Last week, the company announced that it earned $0.20 a share for the third quarter. While there are some currency gains in there, I feel that $0.80 is a sustainable current run-rate earnings level. This would value the company at 5 times run rate earnings. I’m guessing that the company can earn in excess of $1.00 in 2012 and possibly as much as $1.25. Can this company be trading for less than 4 times earnings? What if earnings grow to nearly $2.00 by 2014? What would this be worth if it traded back to the industry leading multiple of 20 times earnings?
During the 1970’s boom in oil exploration, Schlumberger went up 17 times in 10 years. They acquired competitors and came to dominate the industry of energy exploration. It was one of the best performing stocks of that decade. I see Energold in a similar way. It will be the dominant player in hard rock exploration—a huge growth industry for this decade.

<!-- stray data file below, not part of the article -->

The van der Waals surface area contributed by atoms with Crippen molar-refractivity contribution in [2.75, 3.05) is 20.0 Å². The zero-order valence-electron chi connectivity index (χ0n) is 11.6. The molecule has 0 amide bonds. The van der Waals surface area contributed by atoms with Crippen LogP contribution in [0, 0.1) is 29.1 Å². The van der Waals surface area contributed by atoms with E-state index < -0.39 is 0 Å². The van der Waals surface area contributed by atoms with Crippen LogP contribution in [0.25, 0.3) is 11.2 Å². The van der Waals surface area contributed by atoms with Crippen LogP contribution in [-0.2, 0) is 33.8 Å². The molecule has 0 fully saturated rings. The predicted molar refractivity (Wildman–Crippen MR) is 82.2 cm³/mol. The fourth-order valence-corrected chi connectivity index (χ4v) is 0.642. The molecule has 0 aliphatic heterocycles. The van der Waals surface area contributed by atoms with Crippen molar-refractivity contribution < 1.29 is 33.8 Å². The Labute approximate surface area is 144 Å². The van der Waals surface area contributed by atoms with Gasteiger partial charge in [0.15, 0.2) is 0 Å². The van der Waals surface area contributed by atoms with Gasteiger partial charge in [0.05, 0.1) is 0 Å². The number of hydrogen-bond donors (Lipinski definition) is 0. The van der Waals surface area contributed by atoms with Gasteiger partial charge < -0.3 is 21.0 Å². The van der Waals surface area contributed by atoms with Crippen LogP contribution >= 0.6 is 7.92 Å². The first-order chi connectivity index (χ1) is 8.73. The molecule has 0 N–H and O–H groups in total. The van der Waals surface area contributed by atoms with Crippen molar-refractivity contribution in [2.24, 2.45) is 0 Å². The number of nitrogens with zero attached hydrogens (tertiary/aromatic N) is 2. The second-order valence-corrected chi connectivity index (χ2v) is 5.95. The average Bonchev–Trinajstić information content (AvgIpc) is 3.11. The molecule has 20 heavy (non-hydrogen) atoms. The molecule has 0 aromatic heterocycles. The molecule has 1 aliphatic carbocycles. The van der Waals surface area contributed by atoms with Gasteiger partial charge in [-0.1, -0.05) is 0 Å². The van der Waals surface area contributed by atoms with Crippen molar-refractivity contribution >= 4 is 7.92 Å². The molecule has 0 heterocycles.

There is a unique dynamic at play today. One of the best sector bull market, meets one of the lowest priced companies out there. It’s the recipe for huge gains. This is by far my largest position and I’m stunned at the valuation. I thought that last quarter’s results would finally wake people up to the growth potential. Instead, no one cared. That won’t last too long—there are just too many smart people desperate for growth in this no growth world. Someone is going to eventually notice Energold.
Disclosure: My investment partnership is long shares of Energold. We may buy or sell shares without further notice. This is not a recommendation to do anything.